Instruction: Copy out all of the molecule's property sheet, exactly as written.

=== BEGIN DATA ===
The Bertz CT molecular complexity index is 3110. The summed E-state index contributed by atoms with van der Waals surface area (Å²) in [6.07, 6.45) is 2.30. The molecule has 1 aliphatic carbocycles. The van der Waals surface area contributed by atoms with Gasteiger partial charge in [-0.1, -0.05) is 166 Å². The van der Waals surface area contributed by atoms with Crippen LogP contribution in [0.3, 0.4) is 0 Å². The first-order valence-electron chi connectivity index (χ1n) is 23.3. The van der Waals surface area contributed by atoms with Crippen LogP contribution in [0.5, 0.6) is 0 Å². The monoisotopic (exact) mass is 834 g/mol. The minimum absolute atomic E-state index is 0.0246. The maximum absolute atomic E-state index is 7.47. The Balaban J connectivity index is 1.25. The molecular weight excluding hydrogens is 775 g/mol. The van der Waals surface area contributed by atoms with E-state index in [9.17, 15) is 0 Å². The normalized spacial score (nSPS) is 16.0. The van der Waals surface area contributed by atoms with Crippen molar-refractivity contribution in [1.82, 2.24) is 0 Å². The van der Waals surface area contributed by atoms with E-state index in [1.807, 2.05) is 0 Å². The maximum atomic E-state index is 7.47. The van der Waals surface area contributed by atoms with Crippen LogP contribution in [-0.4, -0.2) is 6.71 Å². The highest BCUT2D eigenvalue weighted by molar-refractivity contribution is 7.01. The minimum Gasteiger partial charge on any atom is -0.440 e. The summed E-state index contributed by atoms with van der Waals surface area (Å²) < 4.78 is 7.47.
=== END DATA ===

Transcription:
The Bertz CT molecular complexity index is 3110. The summed E-state index contributed by atoms with van der Waals surface area (Å²) in [6.07, 6.45) is 2.30. The molecule has 1 aliphatic carbocycles. The van der Waals surface area contributed by atoms with Gasteiger partial charge in [-0.1, -0.05) is 166 Å². The van der Waals surface area contributed by atoms with Crippen LogP contribution in [0.3, 0.4) is 0 Å². The first-order valence-electron chi connectivity index (χ1n) is 23.3. The van der Waals surface area contributed by atoms with Crippen LogP contribution in [0.5, 0.6) is 0 Å². The monoisotopic (exact) mass is 834 g/mol. The minimum absolute atomic E-state index is 0.0246. The maximum absolute atomic E-state index is 7.47. The Balaban J connectivity index is 1.25. The molecular weight excluding hydrogens is 775 g/mol. The van der Waals surface area contributed by atoms with E-state index in [9.17, 15) is 0 Å². The normalized spacial score (nSPS) is 16.0. The van der Waals surface area contributed by atoms with Crippen molar-refractivity contribution in [1.82, 2.24) is 0 Å². The van der Waals surface area contributed by atoms with E-state index in [1.807, 2.05) is 0 Å². The maximum atomic E-state index is 7.47. The van der Waals surface area contributed by atoms with Crippen LogP contribution in [-0.4, -0.2) is 6.71 Å². The highest BCUT2D eigenvalue weighted by molar-refractivity contribution is 7.01. The minimum Gasteiger partial charge on any atom is -0.440 e. The summed E-state index contributed by atoms with van der Waals surface area (Å²) < 4.78 is 7.47.